If you’re a married woman or you’re still in the workforce, there’s some bad news ahead.
In the latest figures released by the Organisation for Economic Cooperation and Development (OECD) reveal that married Australian women are disadvantaged by the tax system, while those in the workforce are giving an extra 2.5 days a year to pay off their income taxes and superannuation.
If you fall into both categories, well…
While Australia is regarded as one of the lowest countries with an overall tax burden (Belgium tops the list, paying 42 per cent of their salaries back to the government in income tax and social security in the last financial year), it is climbing the ladder with alarming speed.
The highest increase in overall tax burdens was recorded in Australia, Luxemborg, Israel, Italy and Portugal, the OECD Taxing Wages 2016 report says.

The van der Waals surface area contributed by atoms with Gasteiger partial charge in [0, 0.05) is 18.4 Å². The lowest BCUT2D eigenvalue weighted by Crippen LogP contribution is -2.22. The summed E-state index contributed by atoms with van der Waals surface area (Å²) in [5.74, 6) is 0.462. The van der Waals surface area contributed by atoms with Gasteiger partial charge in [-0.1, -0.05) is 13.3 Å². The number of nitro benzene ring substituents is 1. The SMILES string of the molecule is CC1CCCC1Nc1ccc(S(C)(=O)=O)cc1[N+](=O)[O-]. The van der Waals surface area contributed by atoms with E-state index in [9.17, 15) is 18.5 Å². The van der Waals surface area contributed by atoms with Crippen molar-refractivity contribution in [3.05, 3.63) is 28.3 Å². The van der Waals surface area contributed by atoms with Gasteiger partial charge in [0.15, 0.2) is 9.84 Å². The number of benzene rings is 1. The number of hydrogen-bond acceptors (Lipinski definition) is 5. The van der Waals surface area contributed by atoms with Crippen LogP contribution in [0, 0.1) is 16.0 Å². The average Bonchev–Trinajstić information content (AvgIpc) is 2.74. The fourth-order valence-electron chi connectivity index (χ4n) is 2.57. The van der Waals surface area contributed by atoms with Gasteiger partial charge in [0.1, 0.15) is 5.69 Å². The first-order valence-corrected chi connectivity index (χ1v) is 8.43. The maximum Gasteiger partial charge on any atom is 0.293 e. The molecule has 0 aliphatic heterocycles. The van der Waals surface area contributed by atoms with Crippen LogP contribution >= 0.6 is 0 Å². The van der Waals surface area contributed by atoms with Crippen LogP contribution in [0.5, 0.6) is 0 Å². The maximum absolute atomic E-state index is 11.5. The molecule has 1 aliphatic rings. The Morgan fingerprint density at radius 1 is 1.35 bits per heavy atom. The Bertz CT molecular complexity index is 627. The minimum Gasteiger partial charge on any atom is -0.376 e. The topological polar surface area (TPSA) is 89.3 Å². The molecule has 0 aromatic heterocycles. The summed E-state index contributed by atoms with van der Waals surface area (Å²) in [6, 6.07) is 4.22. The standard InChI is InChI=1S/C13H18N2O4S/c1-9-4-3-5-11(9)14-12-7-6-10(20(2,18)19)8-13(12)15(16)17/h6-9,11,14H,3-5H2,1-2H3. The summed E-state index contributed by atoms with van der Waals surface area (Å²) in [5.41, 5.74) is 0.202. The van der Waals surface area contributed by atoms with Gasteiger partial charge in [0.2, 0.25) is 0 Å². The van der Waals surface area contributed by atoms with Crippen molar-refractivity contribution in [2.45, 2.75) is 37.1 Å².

With the Federal Government considering several amendments to tax in the upcoming budget, there are calls for women to receive personal tax cuts and more generous benefits so that they will be encouraged to get back into the workforce.
Though with it taking almost 104 days before employees are effectively receiving the full results of their work, it’s unclear why women would want to.
The other big loser, especially if you are in New Zealand, is the childless single worker.